As I discussed a few weeks ago, the causes behind the Horn of Africa famine are more political/economic than they are ecological/agricultural. That said, when facing a mix of causes, there should be a mix of solutions. Better agricultural technology can help communities become more resilient in the face of droughts.
I should confess that I react with knee-jerk skepticism whenever someone raves about a particular technological solution to a development problem. ICT solutions seem especially vulnerable to excessive hype. My complaint stems from the tendency to seek universal solutions, to undervalue local context, and to believe that the right invention can sidestep political and management complications. Of course, technophiles are not alone in making these errors, but they’re the worst offenders.
However, agricultural research seems to avoid the mistakes of ICT. The field of agricultural research has done a pretty good job of recognizing the need for context-specific solutions.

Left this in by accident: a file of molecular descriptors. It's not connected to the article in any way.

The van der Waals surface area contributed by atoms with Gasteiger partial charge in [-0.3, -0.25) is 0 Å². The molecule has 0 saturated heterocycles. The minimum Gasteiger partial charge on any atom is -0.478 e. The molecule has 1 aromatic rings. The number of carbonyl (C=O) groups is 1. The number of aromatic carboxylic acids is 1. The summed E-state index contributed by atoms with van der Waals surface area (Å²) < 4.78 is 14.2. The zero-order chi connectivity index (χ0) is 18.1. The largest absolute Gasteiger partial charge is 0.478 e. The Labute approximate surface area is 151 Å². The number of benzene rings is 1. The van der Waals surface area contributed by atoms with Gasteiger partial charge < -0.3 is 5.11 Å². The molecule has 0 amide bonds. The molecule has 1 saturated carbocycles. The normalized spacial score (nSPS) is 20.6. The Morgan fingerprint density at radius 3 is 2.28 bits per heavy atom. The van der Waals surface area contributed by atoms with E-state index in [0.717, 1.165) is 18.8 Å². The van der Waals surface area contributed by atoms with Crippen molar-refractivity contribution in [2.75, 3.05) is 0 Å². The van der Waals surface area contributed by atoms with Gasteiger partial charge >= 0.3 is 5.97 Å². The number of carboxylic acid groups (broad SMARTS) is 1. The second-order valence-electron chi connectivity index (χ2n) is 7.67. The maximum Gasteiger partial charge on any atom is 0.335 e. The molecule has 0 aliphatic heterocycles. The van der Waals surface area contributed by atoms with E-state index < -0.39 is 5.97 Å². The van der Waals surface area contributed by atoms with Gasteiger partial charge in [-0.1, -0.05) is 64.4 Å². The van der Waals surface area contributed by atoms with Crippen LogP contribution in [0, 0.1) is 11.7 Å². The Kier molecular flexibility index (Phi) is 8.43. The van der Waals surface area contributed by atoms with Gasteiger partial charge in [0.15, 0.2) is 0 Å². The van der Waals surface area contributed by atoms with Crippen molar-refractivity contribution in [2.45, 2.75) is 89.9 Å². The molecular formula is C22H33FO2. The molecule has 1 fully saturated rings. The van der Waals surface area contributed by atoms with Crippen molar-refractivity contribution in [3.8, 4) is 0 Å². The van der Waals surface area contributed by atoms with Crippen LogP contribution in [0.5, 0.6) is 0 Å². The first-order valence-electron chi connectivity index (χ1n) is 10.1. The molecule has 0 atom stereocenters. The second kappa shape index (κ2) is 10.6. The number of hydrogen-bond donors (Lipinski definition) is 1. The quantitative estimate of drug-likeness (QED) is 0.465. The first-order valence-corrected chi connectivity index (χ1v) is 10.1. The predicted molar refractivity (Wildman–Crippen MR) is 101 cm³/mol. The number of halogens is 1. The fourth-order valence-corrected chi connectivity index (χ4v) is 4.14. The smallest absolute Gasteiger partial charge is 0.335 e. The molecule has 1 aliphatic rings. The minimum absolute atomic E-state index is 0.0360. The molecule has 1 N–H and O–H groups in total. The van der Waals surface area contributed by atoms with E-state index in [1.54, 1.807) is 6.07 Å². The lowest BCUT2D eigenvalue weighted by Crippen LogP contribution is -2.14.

To that end, the Consortium of International Agricultural Research Centers attempts to coordinate the work of 15 research centers around the world, including 2 here in Kenya. Not surprisingly, the consortium is focusing on the Horn of Africa right now. They’ll be holding a briefing tomorrow, complete with a live video broadcast and chat channel for web participation. More details here. You can also follow the event on twitter.
For more resources, check out:
- Kenyan farmers adapt simple techniques to increase their yield
- Report: Investments in Pastoralism Offers Hope for Combating Droughts in East Africa
- Maize: Not just a question of producing more, but also of storing better
- Agricultural development: Not just about seeds, but also about inspiring young people